Scottish AIDS Monitor

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Scottish AIDS Monitor (SAM) was a Scottish HIV and AIDS awareness organisation that was active between 1983 and 1996.

History[edit]

In 1983, after becoming aware of the spread of an illness affecting gay men in the United States, Derek Ogg[1] set up Scottish AIDS Monitor in Edinburgh, along with Edward McGough, Nigel Cook and Simon Taylor, in order to inform and educate gay men about HIV and AIDS.[2] The organisation was established before the first case of HIV was recorded in Scotland[1] and three years before the first government AIDS awareness campaign.[3] Ogg served as Chair of Board, other Board members included McGough, Cook, Taylor, Joy Barlow, and Alistair Hume,[4][5] Maureen Moore served as SAM's Chief Executive,[6] Steve Retson was Strathclyde Projects Manager,[7] Paul Trainer worked as Edinburgh administrator[8] and Eric Kay was Gay Outreach Worker for Strathclyde.[4] The organisation's controlling company was SAFE Ltd.[5] By 1988 SAM had six paid employees and 200 volunteers.[8] In addition to their original Edinburgh branch, by the late 1980s, the organisation had branches in Highland, Lothian, Tayside and Strathclyde.[4] SAM was funded by private donations and public funding. The organisation was awarded £25,000 by the government's Scottish Home and Health department in 1988[9] and also received funding from Strathclyde and Lothian Health Boards.[citation needed]

Ogg stepped down from the Board of Directors in 1994[3] and was replaced by Linda MacCallum.[10] Maureen Moore resigned as Chief Executive in 1995[11] and went on to establish Project for HIV and Aids Care and Education (PHACE West).[11] In 1995 the four Strathclyde Health Boards withdrew funding from SAM and allocated it to the new PHACE West service, citing lack of West of Scotland representation on SAM's Board of Directors and concerns about the service provided in the West of the country, claims that were disputed by MacCallum.[10][12] SAM ceased operating in the West of Scotland later in 1995, and after funding was withdrawn by Lothian Health Board in 1996, the organisation closed down.[4]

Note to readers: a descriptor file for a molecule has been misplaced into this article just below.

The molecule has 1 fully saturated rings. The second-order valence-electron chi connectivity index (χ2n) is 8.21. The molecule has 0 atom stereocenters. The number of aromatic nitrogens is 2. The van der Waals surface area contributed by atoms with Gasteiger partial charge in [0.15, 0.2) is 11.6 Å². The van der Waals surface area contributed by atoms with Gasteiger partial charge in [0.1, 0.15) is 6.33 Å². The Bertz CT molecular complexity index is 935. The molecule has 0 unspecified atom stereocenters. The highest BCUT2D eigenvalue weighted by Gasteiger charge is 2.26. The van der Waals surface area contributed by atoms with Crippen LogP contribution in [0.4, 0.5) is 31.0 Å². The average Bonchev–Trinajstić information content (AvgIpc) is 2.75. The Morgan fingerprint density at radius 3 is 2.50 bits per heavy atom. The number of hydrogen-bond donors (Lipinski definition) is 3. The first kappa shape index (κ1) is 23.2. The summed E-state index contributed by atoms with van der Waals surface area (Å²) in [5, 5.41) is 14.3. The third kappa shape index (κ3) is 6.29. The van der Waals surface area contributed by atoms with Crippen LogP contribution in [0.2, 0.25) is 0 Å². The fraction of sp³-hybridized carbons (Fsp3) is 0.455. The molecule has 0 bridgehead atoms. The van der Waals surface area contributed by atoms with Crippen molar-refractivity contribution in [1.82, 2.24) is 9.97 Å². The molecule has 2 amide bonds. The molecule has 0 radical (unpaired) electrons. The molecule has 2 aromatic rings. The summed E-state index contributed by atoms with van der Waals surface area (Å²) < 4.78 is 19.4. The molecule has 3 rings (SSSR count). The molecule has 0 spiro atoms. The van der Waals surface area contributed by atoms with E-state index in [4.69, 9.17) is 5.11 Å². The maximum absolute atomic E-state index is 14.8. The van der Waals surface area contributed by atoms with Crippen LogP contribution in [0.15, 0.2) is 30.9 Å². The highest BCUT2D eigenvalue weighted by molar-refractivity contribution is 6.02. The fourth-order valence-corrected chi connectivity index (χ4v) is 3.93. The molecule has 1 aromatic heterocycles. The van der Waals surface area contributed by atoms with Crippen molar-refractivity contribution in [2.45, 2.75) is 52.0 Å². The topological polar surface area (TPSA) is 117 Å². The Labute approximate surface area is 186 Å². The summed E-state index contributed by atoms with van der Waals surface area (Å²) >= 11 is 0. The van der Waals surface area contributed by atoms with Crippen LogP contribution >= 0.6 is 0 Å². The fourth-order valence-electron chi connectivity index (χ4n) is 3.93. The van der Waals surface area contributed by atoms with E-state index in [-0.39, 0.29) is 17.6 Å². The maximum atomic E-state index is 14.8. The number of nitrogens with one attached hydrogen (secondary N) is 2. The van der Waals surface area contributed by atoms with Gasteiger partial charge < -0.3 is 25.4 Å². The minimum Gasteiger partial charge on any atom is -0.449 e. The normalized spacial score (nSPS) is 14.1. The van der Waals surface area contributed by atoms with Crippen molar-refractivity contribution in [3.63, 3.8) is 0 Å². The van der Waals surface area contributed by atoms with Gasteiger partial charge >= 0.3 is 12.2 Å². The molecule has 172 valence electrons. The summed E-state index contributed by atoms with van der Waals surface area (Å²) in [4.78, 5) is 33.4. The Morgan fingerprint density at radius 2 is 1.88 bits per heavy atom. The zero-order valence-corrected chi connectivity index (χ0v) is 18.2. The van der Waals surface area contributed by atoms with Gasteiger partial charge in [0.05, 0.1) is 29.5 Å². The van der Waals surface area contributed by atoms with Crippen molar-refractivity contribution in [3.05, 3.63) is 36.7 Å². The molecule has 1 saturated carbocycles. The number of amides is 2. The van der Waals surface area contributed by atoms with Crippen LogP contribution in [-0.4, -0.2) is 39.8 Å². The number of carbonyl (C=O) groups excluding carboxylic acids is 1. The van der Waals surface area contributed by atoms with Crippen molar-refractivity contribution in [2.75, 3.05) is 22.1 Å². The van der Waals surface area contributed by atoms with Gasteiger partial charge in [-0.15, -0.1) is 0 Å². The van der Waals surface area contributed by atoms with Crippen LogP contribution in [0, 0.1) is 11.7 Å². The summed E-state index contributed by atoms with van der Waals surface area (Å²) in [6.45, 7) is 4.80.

Activities[edit]

SAM safe sex condom packet

Initially SAM focused on raising awareness of AIDS and promoting safe sex among gay men, but the organisation expanded its activities to include all groups affected by HIV and AIDS, including homosexuals, heterosexuals, teenagers, drug users, sex workers and prison inmates.[8] The organisation worked with the Genito Urinary Medicine unit at Edinburgh Royal Infirmary in order to ensure the information they provided was accurate and up to date.[1] SAM's activities included advocacy, awareness raising, advisory, support and prevention services. The organisation trained AIDS counsellors and hospital visitors[13] and set up "Buddy" and HIV support groups.[14] They also ran AIDS information phone lines in both Glasgow and Edinburgh,[9] worked with drug counselling agencies,[9] promoted safe sex and distributed free condoms. In 1994 SAM set up Gay Men's Health,[15] the UK's first dedicated health initiative for gay and bisexual men. The organisation was also instrumental in setting up Body Positive Scotland, a self help group for people living with and affected by HIV and AIDS.[8]

Promotional campaigns and creative works[edit]

Scottish AIDS Monitor safer sex every time postcard

SAM created a wide range of visually creative promotional campaigns, sometimes featuring explicit imagery,[16] which focused on raising awareness of HIV and AIDS and promoting safe sex. Examples of SAM's advertising campaign materials are held in the Wellcome Collection[17] and the UK HIV/AIDS Design Archive.[18]